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Exam maximiser with CDs, the CAE Gold Plus CD-ROM and this teacher's book. Supplementary materials A selection of supplementary materials is also. CAE Gold Course Book. Uploaded by. cmewallace CAE Gold Plus Teacher s Resource Book Gold. Uploaded by. Ju Lie. New Proficiency Gold. Gold Plus is the updated edition of Gold, the trusted exam preparation course for CAE Gold Plus Course Book + Teacher's Book + Cd's of the exam maximiser.

Cae Gold Plus Teachers Book Pdf

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Acklam R., Burgess S. Advanced Gold Coursebook. pdf. pdf. Раздел: CAE Gold Plus Course Book + Teacher's Book + Cd's of the exam maximiser. audio; pdf. Get this from a library! CAE gold plus. Teacher's book. [Norman Whitby]. Fce Gold Plus Unit 6 Test - Gold Plus Unit 6 wildlifeprotection.info Teacher's Resource Book includes unit-linked photocopiable activities for Cae Gold.

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Are you sure you want to Yes No. Listening C 1 students can deal confidently with most authentic or semi-authentic listening passages. They are able to pick up nuances of meaning and opinion and follow discussions on abstract topics. They can understand most of what is said in a film or a TV or radio programme, although they may be unfamiliar with some idiomatic or colloquial expressions and may have problems understanding some regional accents. Preparing for the Certificate in Advanced English exam A CAE course should consolidate and extend what students already know and train them in the specific techniques and strategies required for the CAE exam.

During the course, students should try to work independently at times, using and developing their study skills and strategies for improving their language ability. They should be aware of issues such as collocation and register in order to record vocabulary effectively and be able to use grammar reference material in order to cover any gaps in their grammatical knowledge and build on what is done in the Coursebook.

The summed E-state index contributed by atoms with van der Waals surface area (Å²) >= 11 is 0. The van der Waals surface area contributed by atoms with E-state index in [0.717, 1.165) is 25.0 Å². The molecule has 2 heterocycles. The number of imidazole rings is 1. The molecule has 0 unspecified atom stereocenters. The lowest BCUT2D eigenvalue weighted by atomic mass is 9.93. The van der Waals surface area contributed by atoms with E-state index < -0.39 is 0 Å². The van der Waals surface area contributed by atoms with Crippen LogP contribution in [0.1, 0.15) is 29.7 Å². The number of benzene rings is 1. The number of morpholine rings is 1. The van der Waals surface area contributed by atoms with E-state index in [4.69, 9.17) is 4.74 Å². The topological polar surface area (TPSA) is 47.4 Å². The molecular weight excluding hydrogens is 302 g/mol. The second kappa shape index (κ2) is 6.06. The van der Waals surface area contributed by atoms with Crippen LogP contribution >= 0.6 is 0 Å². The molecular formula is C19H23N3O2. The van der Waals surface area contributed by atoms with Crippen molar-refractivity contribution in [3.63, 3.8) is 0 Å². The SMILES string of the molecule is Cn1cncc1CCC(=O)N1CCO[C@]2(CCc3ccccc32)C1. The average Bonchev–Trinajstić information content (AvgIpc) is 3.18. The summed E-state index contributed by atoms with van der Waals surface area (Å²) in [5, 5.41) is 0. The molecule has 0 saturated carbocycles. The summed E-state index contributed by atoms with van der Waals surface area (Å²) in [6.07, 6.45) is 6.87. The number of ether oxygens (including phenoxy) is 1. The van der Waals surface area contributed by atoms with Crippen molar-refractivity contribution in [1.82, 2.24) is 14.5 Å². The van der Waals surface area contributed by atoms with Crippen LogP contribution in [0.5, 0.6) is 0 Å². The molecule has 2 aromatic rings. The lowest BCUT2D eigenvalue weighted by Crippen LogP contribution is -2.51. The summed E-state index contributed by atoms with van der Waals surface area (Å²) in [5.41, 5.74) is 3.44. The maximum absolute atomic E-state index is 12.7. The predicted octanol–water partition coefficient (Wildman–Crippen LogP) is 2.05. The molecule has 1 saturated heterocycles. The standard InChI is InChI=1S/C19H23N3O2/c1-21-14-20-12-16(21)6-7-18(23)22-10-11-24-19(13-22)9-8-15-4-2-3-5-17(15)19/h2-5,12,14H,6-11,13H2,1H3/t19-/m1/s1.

C l-Ievel students can produce a variety of texts such as formal and informal letters of various types in' a consistent. Common European Framework. Supplementary materials A selection of supplementary materials is also available for extra practice and development of vocabulary, grammar, fluency and exam skills, including: Exam-style tasks are introduced from the early stages of the book with graded su pport being gradually withdrawn as the course progresses.

Each of the 14 units provides an integ rated package for all five papers in the CAE exam, as well as grammar and vocabu lary development and practice, which are grouped around a common theme. Advice on specific language points or strategies for tackling exam-style tasks is offered in the Tips boxes.

A key feature of each unit is the Exam Focus section which presents the techniques and strategies required for a specific task in the CAE exam and provides exam-level practice. At the back of the Coursebook you will find a section containing visua ls for the Paper 5 Speaking tasks, a Grammar reference, a Writing reference and a.

Vocabulary reference. The Grammar reference is a minigrammar covering al l the points dealt with in the units. The Writing reference contains model answers for the types of writing which may be tested at CAE. There are also authentic student answers which students can evaluate using the general marking guidel ines provided.

The Vocabulary reference contains a listing of lexical items which are found in the Coursebook, together with definitions and examples. Recycling and revision Each unit ends with a review of the language presented in that unit except f or units 5, 10 and These are followed by progress tests, which take the form of a complete Paper 3 test.

These can be used by the teacher in class as reviews or as tests of the students' command of the language presented in the units.

Grammar Various different approaches are used for the presentation and practice of grammar points. Use of English tasks in exam format also recycle the grammar that has been presented. The grammar sections are cross-referenced to the Grammar reference at the back of the book. The Coursebook also features Watch Out! When reading, students are encouraged to work out the meanings of unknown words for themselves and recognise clues such as affixation or explanations in the text.

Ways of recording and learning new words are also emphasised. Students are encouraged to use a monolingual dictionary such as the Longman Dictionary of Contemporary English, which gives inform ation about meaning, pronunciation, grammar and collocations.